WIMBLEDON: While Men’s Tennis Thrives on Great Rivalries, Women Can’t Get The Rivalry on Court

Don’t let a friendly moment between rivals fool you

(published June 24, 2012) Tennis cannot get The Match on the court. It never plays out. It’s funny, too, because tennis has been thriving on rivalries. Fans know that history will be made at Wimbledon, which starts tomorrow, because it happens every major. Roger Federer and Rafael Nadal were the best individual rivalry in sports, and when that one slipped a little, poof, Nadal and Novak Djokovic became the best.

It was seamless. They are always playing for some record, reaching some new height. It’s in such contrast to the women’s game, which has the best rivalry in sports that never happens.

Can we finally get Serena Williams to play Maria Sharapova in a Wimbledon final? They are still the marquee women’s rivalry, complete with tension between players and fan bases, different looks, different styles.

“Tennis is more interesting when you do have rivalries, and you do have contrasting players and you do have different sets of fans for different players,’’ Chris Evert said this week on an ESPN media conference call. Evert has a little experience with game-defining rivalries: Evert-Martina Navratilova.

Williams-Sharapova looked like the start of a big thing back in 2004, when Sharapova, the teenager, crushed Williams in the Wimbledon final. Eight years later, they have played each other just. . .

Eight more times. And women’s tennis has been more like men’s golf than men’s tennis, with a different winner in every major.

Some guy named Webb won the U.S. Open in golf. Do you remember who won the Masters? Bubba. Nine majors, nine different winners.

Please read the rest of my column at The Daily

About gregcouch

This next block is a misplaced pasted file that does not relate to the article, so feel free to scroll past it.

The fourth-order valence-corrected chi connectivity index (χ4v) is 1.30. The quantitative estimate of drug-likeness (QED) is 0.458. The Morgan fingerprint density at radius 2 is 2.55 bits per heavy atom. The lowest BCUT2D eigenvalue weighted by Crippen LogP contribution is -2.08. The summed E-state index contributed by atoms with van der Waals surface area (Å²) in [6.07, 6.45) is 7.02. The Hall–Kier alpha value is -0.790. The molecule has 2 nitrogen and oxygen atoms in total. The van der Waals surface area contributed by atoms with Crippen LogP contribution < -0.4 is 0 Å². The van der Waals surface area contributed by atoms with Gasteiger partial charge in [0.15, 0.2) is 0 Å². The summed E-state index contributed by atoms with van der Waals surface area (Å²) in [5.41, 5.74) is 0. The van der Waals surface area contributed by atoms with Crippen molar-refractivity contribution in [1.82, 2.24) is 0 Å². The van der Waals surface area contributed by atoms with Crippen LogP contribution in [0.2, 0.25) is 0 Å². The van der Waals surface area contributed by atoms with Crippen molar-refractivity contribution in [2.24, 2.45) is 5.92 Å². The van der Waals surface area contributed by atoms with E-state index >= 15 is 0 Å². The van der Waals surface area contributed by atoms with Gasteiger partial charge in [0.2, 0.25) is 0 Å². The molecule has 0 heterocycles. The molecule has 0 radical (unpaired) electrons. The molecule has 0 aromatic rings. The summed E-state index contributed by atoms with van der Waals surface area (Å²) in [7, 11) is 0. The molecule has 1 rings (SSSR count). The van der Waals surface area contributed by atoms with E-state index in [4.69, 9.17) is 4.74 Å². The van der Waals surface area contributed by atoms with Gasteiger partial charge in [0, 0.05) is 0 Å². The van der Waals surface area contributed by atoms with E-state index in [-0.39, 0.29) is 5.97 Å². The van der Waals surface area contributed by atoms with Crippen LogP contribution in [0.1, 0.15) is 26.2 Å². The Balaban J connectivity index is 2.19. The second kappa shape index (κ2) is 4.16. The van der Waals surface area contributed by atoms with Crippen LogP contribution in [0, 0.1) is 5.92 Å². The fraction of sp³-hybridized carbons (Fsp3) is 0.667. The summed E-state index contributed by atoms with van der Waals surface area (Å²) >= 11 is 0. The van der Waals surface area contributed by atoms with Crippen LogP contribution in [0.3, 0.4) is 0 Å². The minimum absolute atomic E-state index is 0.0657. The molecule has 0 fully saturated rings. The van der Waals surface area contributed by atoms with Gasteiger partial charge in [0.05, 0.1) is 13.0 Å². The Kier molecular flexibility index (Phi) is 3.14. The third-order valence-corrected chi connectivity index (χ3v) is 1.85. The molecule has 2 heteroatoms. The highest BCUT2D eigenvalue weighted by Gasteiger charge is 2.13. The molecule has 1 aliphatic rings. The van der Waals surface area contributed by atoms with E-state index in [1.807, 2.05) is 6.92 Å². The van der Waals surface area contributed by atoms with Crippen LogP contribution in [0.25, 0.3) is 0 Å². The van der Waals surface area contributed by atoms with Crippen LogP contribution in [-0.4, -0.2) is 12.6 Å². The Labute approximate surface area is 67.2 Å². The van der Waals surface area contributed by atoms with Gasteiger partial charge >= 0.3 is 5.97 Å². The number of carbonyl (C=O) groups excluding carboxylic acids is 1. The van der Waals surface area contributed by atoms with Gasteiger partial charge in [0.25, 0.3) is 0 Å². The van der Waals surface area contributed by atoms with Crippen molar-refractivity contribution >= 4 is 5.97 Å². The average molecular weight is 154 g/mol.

I can talk tennis all day long, and often do. And yet some of the people I talk to about it might rather I talk about something else. Or with someone else. That’s how it is with tennis, right? Sort of an addiction. Sort of a high. I am a national columnist at FoxSports.com and a FoxSports1 TV insider, and have been a columnist at the Chicago Sun-Times. In 2010, I was the only American sports writer to cover the full two weeks of all four majors, and also to cover each of the U.S. Masters series events. I’ve seen a lot of tennis, talked with a lot of players, coaches, agents. I watched from a few rows behind the line judge as Serena rolled her foot onto the baseline for the footfault, a good call, at the 2009 U.S. Open. I sat forever watching a John Isner marathon, leaving for Wimbledon village to watch an England World Cup soccer game at a pub and then returning for hours of Isner, sitting a few feet from his wrecked coach. I got to see Novak Djokovic and Robin Soderling joke around on a practice court on the middle Sunday at Wimbledon, placing a small wager on a tiebreaker. Djokovic won, and Soderling pulled a bill out of his wallet, crumpled it into his fist and threw it at Djokovic, who unwadded it, kissed it, and told me, “My work is done here.’’ And when Rafael Nadal won the French Open in 2010, I finished my column, walked back out onto the court, and filled an empty tic tac container with the red clay. I’m looking at it right now. Well, I don’t always see the game the same way others do. I can be hard on tennis, particularly on the characters in suits running it. Tennis has no less scandal and dirt than any other game. Yet somehow, it seems to be covered up, usually from an incredible web of conflicts of interest. I promise to always tell the truth as I see it. Of course, I would appreciate it if you’d let me know when I’m wrong. I love sports arguments and hope to be in a few of them with you here. Personal info: One-handed backhand, serve-and-volleyer. View all posts by gregcouch

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